Third Issue: A magus is suspected of being a diabolists, someone who deals with demons. Some magi want to prosecute him while others want to protect his privacy and demand more proof from the investigators. In ArM5 (notation for Ars Magica fifth edition), dealing with demons is a crime punishable by death, and investigators have a right to investigate.

What is interesting to me is that these issues were initially potential plot points in an rpg adventure. They are things that a player might do. Later they became things that a player can only do if he wants to break the law and become a bad guy. One of my biggest pet peeves of the game is that there are too many rules telling players what their wizard characters can’t do. I’d rather have suggestions about what my wizard can do.

“Summon a demon and make him give me cool powers. Nice.”

“Ah, you can’t do that, the Code forbids it.”

“Oh. Well, that knight that lives next door to us is a pain in the fanny. Let’s go throw fireballs at him and wipe him out.”

“Sorry. The Code. Can’t attack mundanes.”

“Okay. Well, that mysterious forest must have some neat magical sources. Let’s go explore it and take them.”

“Well, that forest also has faeries, so you might want to think twice about taking something that belongs to them.”

“So let me get this straight, I have a totally cool character who can cast really neat spells and make fantastic magical items. But, he can’t blow up his neighbor who is a pest, fight the forest faeries and take their stuff, or make deals with demons for even cooler powers. What can I do?”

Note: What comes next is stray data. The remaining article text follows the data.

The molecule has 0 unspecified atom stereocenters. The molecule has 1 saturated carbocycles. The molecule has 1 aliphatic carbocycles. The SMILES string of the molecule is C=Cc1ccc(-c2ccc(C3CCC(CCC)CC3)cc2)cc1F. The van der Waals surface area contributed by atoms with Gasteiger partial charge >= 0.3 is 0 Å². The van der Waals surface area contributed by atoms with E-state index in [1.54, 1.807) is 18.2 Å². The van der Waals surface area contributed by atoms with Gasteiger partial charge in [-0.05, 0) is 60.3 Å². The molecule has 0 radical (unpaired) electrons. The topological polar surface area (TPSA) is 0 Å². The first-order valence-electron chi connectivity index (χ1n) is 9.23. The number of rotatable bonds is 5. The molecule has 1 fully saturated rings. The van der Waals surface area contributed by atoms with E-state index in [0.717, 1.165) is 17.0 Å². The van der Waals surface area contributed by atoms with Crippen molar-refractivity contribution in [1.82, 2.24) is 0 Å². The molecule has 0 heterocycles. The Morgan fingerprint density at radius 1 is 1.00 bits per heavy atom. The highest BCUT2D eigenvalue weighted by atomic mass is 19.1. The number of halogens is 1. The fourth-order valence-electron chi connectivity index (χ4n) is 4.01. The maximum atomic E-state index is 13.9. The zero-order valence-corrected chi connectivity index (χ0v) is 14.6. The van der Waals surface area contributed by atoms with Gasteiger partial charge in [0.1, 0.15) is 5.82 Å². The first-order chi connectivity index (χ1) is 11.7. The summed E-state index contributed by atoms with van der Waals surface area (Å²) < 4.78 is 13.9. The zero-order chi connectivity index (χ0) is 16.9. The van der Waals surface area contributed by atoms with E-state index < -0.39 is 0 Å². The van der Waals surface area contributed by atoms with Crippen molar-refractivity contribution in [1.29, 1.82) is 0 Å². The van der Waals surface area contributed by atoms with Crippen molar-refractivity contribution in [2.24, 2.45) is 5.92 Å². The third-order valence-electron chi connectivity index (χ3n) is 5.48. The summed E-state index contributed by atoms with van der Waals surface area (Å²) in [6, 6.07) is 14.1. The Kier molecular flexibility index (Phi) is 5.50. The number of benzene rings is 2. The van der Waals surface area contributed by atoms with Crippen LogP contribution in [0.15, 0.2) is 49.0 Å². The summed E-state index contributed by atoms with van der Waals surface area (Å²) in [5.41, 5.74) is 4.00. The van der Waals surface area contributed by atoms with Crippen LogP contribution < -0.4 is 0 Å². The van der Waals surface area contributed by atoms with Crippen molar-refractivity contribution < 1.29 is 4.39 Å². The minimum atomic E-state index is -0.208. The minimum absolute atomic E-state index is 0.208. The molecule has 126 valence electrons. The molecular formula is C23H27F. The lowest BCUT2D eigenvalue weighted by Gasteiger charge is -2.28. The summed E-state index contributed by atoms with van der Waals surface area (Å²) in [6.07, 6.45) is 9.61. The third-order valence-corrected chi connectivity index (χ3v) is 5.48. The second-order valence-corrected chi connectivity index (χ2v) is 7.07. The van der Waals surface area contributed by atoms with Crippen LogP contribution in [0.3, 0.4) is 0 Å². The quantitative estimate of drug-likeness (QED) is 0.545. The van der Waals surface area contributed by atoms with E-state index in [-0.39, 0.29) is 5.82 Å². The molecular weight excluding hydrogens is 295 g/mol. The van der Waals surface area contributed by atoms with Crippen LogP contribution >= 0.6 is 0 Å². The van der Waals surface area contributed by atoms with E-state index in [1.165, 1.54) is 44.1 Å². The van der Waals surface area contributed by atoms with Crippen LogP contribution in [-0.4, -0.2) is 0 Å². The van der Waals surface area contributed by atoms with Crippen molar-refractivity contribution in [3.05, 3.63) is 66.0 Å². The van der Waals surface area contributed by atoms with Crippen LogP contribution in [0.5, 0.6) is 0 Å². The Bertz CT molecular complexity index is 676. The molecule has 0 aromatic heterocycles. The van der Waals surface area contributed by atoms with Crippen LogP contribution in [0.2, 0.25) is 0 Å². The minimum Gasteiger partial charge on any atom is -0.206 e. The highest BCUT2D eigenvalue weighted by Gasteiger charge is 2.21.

“You can go to meetings and talk about the stuff you are not supposed to do and look for other wizards who are doing that stuff.”

“Can I kill those wizards and take their stuff?”

Okay, not every role-playing game is about killing creatures and taking their stuff, and not every role-playing gamer wants to do that. Only the ones I play with [silly grin icon to show I’m not serious].

Still, it’s a good note to myself that in future projects I’ll focus on what the players can do and not what they can’t.


This entry was posted in Ars Magica, Role-Playing in General and tagged . Bookmark the permalink.

3 Responses to A Little House History

  1. I’d be ok with characters doing all that taboo stuff, they just need to accept the ramifications if they get caught. Laws in the Order are one thing, being caught is another. 🙂 That troublesome Lord can be dealt with via some clever mind manipulation magic, and as long as the subtle approach is taken nobody will be wiser.
    Like mission impossible for Magi.

  2. Imrryran says:

    You are right, the 5th edition rule book sorely lacks examples of magi’s lifes and deeds, giving basic ideas on what fun and great and epic things players could achieve.

  3. zhai2nan2 says:

    White Wolf never play-tested as much as it should have, and thus they were very cagey about writing down what had worked in play-testing.

    Gygax’s teams tended to play-test a lot, and they left some written traces of adventures that sucked, with the note “don’t run the module like this or it will suck.”

    White Wolf never wanted to admit that its rules had ever resulted in bad play-tests, so they tended to wall off play options.

Leave a Reply

Fill in your details below or click an icon to log in:

WordPress.com Logo

You are commenting using your WordPress.com account. Log Out /  Change )

Google+ photo

You are commenting using your Google+ account. Log Out /  Change )

Twitter picture

You are commenting using your Twitter account. Log Out /  Change )

Facebook photo

You are commenting using your Facebook account. Log Out /  Change )


Connecting to %s